Louisiana Republican Stokes Fears of Syrian Refugees to Boost Struggling Campaign for Governor

Tom Williams/CQ Roll Call/AP


In the days since terror attacks roiled Paris, Sen. David Vitter (R-La.), who has been trailing in the race for governor against his Democratic rival John Bel Edwards, has settled on a new strategy for winning over voters: warning them about Syrian refugees entering the state. 

After Edwards released an apparently altered statement on Facebook in the attacks’ aftermath noting he would help “to assist the people coming here and fleeing from religious persecution,” Vitter’s campaign pounced. In a robocall over the weekend, Vitter warned that President Barack Obama’s “reckless policies” for allowing 10,000 Syrian refugees into the country would turn Louisiana into a “dangerous refugee zone.” (The State Department confirmed to the Times-Picayune that only 14 Syrian immigrants had settled in Louisiana since January 1.) 

On Monday, as Gov. Bobby Jindal signed an executive order seeking to block refugees from entering the state, Vitter released an ad claiming that Obama had been “sending refugees to Louisiana” and that Edwards had vowed to work with the president to welcome them. A day later, Vitter introduced federal legislation that would halt incoming refugee admissions for at least 300 days while a review of the screening process takes place. 

An email sent from the Louisiana Republican Party on Tuesday warned supporters about the possibility of “missing” refugees in the state.  

Just yesterday, David Vitter had to notify the Obama Administration that a Syrian refugee who had been living in Baton Rouge has gone missing. What kind of accountability is that? There is an unmonitored Syrian refugee who is walking around freely, and no one knows where he is.

It turns out that the “missing” refugee in Baton Rouge hadn’t disappeared at all. A day before the email went out, the New Orleans Advocate reported that Catholic Charities, the organization that aids in refugee resettlement, had helped the Syrian man for a few days before he left the state to meet with family in Washington, DC. Before he left, the man filed relocation paperwork to the federal government.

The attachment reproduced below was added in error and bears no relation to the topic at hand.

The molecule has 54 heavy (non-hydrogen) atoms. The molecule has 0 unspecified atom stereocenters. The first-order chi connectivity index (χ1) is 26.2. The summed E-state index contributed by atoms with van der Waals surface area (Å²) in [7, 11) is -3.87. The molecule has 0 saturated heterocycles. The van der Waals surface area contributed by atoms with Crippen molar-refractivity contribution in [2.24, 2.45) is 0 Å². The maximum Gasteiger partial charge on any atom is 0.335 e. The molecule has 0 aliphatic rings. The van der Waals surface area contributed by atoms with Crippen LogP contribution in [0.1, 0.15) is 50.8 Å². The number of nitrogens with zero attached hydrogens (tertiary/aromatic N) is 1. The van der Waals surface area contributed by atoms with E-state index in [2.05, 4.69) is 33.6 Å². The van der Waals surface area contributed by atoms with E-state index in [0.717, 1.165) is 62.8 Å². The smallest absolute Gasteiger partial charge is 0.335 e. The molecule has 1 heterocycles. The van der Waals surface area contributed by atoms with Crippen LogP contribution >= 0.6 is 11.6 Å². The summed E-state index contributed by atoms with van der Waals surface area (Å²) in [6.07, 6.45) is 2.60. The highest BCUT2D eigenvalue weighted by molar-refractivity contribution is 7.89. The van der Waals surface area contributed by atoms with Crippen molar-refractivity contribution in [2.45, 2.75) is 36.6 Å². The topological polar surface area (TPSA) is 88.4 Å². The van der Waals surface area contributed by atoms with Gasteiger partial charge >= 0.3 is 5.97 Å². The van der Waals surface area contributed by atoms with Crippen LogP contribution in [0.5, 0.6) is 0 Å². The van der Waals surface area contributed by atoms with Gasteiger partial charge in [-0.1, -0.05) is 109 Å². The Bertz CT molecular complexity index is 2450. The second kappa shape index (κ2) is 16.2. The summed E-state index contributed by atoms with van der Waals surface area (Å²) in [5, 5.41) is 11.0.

Vitter’s wife, Wendy Vitter, reportedly works as a lawyer for the Archdiocese of New Orleans, which is affiliated with Catholic Charities. The organization received a flood of phone calls about the supposedly “missing” refugee, according to the Advocate, and a Jefferson Parish Sheriff warned that “somebody’s going to get killed” as a result of the misinformation, according to the New Orleans alt-weekly The Gambit.

Vitter, whose campaign has also been mired in reports that he may have had a love child with a prostitute, will find if his last-ditch effort to lure Louisiana voters is successful when the election takes place on Saturday. 

THE BIG QUESTION...

as we head into 2020 is whether politics and media will be a billionaires’ game, or a playing field where the rest of us have a shot. That's what Mother Jones CEO Monika Bauerlein tackles in her annual December column—"Billionaires Are Not the Answer"—about the state of journalism and our plans for the year ahead.

We can't afford to let independent reporting depend on the goodwill of the superrich: Please help Mother Jones build an alternative to oligarchy that is funded by and answerable to its readers. Please join us with a tax-deductible, year-end donation so we can keep going after the big stories without fear, favor, or false equivalency.

THE BIG QUESTION...

as we head into 2020 is whether politics and media will be a billionaires’ game, or a playing field where the rest of us have a shot.

Please read our annual column about the state of journalism and Mother Jones' plans for the year ahead, and help us build an alternative to oligarchy by supporting our people-powered journalism with a year-end gift today.

We Recommend

Latest

Sign up for our newsletters

Subscribe and we'll send Mother Jones straight to your inbox.

Get our award-winning magazine

Save big on a full year of investigations, ideas, and insights.

Subscribe

Support our journalism

Help Mother Jones' reporters dig deep with a tax-deductible donation.

Donate

We have a new comment system! We are now using Coral, from Vox Media, for comments on all new articles. We'd love your feedback.